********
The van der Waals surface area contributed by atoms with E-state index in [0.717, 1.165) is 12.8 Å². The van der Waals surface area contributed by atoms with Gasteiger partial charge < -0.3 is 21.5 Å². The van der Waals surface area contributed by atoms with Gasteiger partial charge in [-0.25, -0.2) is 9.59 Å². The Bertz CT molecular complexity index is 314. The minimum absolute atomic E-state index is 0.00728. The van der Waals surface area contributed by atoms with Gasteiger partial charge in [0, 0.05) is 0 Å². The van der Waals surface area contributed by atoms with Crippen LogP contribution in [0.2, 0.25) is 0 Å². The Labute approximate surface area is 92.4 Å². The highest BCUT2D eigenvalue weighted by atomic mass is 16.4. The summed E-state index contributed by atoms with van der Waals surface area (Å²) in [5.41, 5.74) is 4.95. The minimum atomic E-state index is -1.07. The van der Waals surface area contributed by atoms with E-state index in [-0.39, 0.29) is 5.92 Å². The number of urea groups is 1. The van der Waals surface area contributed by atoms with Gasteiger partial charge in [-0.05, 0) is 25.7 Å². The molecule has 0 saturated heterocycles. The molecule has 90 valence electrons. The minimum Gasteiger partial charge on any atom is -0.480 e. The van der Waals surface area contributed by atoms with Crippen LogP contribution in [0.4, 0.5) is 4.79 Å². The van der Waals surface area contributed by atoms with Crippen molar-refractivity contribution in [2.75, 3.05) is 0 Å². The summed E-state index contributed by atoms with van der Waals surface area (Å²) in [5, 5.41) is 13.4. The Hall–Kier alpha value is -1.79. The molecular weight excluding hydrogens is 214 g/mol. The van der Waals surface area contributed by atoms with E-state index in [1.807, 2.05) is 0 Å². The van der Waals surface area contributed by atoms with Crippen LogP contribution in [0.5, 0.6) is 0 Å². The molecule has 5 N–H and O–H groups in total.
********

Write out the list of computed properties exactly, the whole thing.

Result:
The van der Waals surface area contributed by atoms with E-state index in [0.717, 1.165) is 12.8 Å². The van der Waals surface area contributed by atoms with Gasteiger partial charge < -0.3 is 21.5 Å². The van der Waals surface area contributed by atoms with Gasteiger partial charge in [-0.25, -0.2) is 9.59 Å². The Bertz CT molecular complexity index is 314. The minimum absolute atomic E-state index is 0.00728. The van der Waals surface area contributed by atoms with Gasteiger partial charge in [0, 0.05) is 0 Å². The van der Waals surface area contributed by atoms with Crippen LogP contribution in [0.2, 0.25) is 0 Å². The Labute approximate surface area is 92.4 Å². The highest BCUT2D eigenvalue weighted by atomic mass is 16.4. The summed E-state index contributed by atoms with van der Waals surface area (Å²) in [5.41, 5.74) is 4.95. The minimum atomic E-state index is -1.07. The van der Waals surface area contributed by atoms with E-state index in [-0.39, 0.29) is 5.92 Å². The number of urea groups is 1. The van der Waals surface area contributed by atoms with Gasteiger partial charge in [-0.05, 0) is 25.7 Å². The molecule has 0 saturated heterocycles. The molecule has 90 valence electrons. The minimum Gasteiger partial charge on any atom is -0.480 e. The van der Waals surface area contributed by atoms with Crippen LogP contribution in [0.4, 0.5) is 4.79 Å². The van der Waals surface area contributed by atoms with Crippen molar-refractivity contribution in [2.75, 3.05) is 0 Å². The summed E-state index contributed by atoms with van der Waals surface area (Å²) in [5, 5.41) is 13.4. The Hall–Kier alpha value is -1.79. The molecular weight excluding hydrogens is 214 g/mol. The van der Waals surface area contributed by atoms with E-state index in [1.807, 2.05) is 0 Å². The van der Waals surface area contributed by atoms with Crippen LogP contribution in [0.5, 0.6) is 0 Å². The molecule has 5 N–H and O–H groups in total.